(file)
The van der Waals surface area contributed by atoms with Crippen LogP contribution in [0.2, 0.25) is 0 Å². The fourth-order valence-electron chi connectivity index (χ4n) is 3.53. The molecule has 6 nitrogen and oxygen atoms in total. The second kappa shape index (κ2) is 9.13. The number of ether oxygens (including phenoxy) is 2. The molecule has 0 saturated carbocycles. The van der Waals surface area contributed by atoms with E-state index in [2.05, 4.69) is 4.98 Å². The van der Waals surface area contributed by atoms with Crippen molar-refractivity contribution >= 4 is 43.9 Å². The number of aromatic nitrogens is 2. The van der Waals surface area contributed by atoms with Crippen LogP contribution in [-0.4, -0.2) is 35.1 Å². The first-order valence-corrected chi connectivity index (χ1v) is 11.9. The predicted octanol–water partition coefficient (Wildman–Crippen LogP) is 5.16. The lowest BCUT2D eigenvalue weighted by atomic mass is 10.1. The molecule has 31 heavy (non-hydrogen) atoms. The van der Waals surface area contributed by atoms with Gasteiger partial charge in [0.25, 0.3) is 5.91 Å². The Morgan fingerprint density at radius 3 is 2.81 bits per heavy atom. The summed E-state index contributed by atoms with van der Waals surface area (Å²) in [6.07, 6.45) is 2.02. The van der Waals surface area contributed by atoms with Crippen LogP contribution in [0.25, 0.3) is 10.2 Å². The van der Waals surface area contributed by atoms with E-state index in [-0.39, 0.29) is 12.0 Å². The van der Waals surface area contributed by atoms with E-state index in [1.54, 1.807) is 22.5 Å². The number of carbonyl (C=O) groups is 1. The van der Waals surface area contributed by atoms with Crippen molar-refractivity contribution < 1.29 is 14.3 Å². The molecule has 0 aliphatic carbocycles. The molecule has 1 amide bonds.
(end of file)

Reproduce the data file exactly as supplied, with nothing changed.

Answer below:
The van der Waals surface area contributed by atoms with Crippen LogP contribution in [0.2, 0.25) is 0 Å². The fourth-order valence-electron chi connectivity index (χ4n) is 3.53. The molecule has 6 nitrogen and oxygen atoms in total. The second kappa shape index (κ2) is 9.13. The number of ether oxygens (including phenoxy) is 2. The molecule has 0 saturated carbocycles. The van der Waals surface area contributed by atoms with E-state index in [2.05, 4.69) is 4.98 Å². The van der Waals surface area contributed by atoms with Crippen molar-refractivity contribution >= 4 is 43.9 Å². The number of aromatic nitrogens is 2. The van der Waals surface area contributed by atoms with Crippen LogP contribution in [-0.4, -0.2) is 35.1 Å². The first-order valence-corrected chi connectivity index (χ1v) is 11.9. The predicted octanol–water partition coefficient (Wildman–Crippen LogP) is 5.16. The lowest BCUT2D eigenvalue weighted by atomic mass is 10.1. The molecule has 31 heavy (non-hydrogen) atoms. The van der Waals surface area contributed by atoms with Gasteiger partial charge in [0.25, 0.3) is 5.91 Å². The Morgan fingerprint density at radius 3 is 2.81 bits per heavy atom. The summed E-state index contributed by atoms with van der Waals surface area (Å²) in [6.07, 6.45) is 2.02. The van der Waals surface area contributed by atoms with Crippen LogP contribution in [0.25, 0.3) is 10.2 Å². The van der Waals surface area contributed by atoms with E-state index in [-0.39, 0.29) is 12.0 Å². The van der Waals surface area contributed by atoms with E-state index in [1.54, 1.807) is 22.5 Å². The number of carbonyl (C=O) groups is 1. The van der Waals surface area contributed by atoms with Crippen molar-refractivity contribution < 1.29 is 14.3 Å². The molecule has 0 aliphatic carbocycles. The molecule has 1 amide bonds.